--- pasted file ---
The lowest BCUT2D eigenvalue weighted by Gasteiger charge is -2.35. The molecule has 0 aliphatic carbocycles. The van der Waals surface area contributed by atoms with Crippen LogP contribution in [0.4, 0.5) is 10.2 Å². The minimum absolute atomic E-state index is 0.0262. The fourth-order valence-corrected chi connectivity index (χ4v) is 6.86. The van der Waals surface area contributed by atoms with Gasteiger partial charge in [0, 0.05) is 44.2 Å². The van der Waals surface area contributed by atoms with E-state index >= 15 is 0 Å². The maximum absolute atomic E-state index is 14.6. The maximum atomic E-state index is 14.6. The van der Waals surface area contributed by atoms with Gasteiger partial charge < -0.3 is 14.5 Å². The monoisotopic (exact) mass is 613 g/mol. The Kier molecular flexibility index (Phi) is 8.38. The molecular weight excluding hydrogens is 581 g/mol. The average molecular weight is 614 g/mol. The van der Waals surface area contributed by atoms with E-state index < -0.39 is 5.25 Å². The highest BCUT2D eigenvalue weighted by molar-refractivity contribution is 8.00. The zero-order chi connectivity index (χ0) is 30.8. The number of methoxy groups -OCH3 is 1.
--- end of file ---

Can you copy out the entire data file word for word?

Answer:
The lowest BCUT2D eigenvalue weighted by Gasteiger charge is -2.35. The molecule has 0 aliphatic carbocycles. The van der Waals surface area contributed by atoms with Crippen LogP contribution in [0.4, 0.5) is 10.2 Å². The minimum absolute atomic E-state index is 0.0262. The fourth-order valence-corrected chi connectivity index (χ4v) is 6.86. The van der Waals surface area contributed by atoms with Gasteiger partial charge in [0, 0.05) is 44.2 Å². The van der Waals surface area contributed by atoms with E-state index >= 15 is 0 Å². The maximum absolute atomic E-state index is 14.6. The maximum atomic E-state index is 14.6. The van der Waals surface area contributed by atoms with Gasteiger partial charge < -0.3 is 14.5 Å². The monoisotopic (exact) mass is 613 g/mol. The Kier molecular flexibility index (Phi) is 8.38. The molecular weight excluding hydrogens is 581 g/mol. The average molecular weight is 614 g/mol. The van der Waals surface area contributed by atoms with E-state index < -0.39 is 5.25 Å². The highest BCUT2D eigenvalue weighted by molar-refractivity contribution is 8.00. The zero-order chi connectivity index (χ0) is 30.8. The number of methoxy groups -OCH3 is 1.